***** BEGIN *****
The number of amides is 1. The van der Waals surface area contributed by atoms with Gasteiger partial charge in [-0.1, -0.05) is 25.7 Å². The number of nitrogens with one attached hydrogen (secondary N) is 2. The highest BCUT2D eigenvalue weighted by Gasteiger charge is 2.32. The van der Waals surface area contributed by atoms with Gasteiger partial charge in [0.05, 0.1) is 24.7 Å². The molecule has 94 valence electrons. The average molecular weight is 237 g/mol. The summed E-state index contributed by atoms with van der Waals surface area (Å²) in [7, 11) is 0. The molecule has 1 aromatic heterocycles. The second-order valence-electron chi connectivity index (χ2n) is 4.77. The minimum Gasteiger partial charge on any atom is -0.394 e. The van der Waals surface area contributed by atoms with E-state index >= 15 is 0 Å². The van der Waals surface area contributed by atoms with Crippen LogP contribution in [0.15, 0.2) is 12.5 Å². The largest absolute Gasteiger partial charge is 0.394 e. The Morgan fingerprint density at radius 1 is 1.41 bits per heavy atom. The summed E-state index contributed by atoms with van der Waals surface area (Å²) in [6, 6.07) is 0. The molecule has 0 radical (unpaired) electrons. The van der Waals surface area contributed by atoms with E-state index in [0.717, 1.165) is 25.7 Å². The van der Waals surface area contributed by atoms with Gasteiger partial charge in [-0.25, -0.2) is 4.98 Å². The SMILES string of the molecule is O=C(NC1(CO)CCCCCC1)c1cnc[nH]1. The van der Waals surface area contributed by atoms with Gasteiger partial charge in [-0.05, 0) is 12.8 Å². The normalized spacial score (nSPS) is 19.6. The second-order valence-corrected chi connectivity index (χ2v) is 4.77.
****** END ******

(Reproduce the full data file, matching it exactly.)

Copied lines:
The number of amides is 1. The van der Waals surface area contributed by atoms with Gasteiger partial charge in [-0.1, -0.05) is 25.7 Å². The number of nitrogens with one attached hydrogen (secondary N) is 2. The highest BCUT2D eigenvalue weighted by Gasteiger charge is 2.32. The van der Waals surface area contributed by atoms with Gasteiger partial charge in [0.05, 0.1) is 24.7 Å². The molecule has 94 valence electrons. The average molecular weight is 237 g/mol. The summed E-state index contributed by atoms with van der Waals surface area (Å²) in [7, 11) is 0. The molecule has 1 aromatic heterocycles. The second-order valence-electron chi connectivity index (χ2n) is 4.77. The minimum Gasteiger partial charge on any atom is -0.394 e. The van der Waals surface area contributed by atoms with E-state index >= 15 is 0 Å². The van der Waals surface area contributed by atoms with Crippen LogP contribution in [0.15, 0.2) is 12.5 Å². The largest absolute Gasteiger partial charge is 0.394 e. The Morgan fingerprint density at radius 1 is 1.41 bits per heavy atom. The summed E-state index contributed by atoms with van der Waals surface area (Å²) in [6, 6.07) is 0. The molecule has 0 radical (unpaired) electrons. The van der Waals surface area contributed by atoms with E-state index in [0.717, 1.165) is 25.7 Å². The van der Waals surface area contributed by atoms with Gasteiger partial charge in [-0.25, -0.2) is 4.98 Å². The SMILES string of the molecule is O=C(NC1(CO)CCCCCC1)c1cnc[nH]1. The van der Waals surface area contributed by atoms with Gasteiger partial charge in [-0.05, 0) is 12.8 Å². The normalized spacial score (nSPS) is 19.6. The second-order valence-corrected chi connectivity index (χ2v) is 4.77.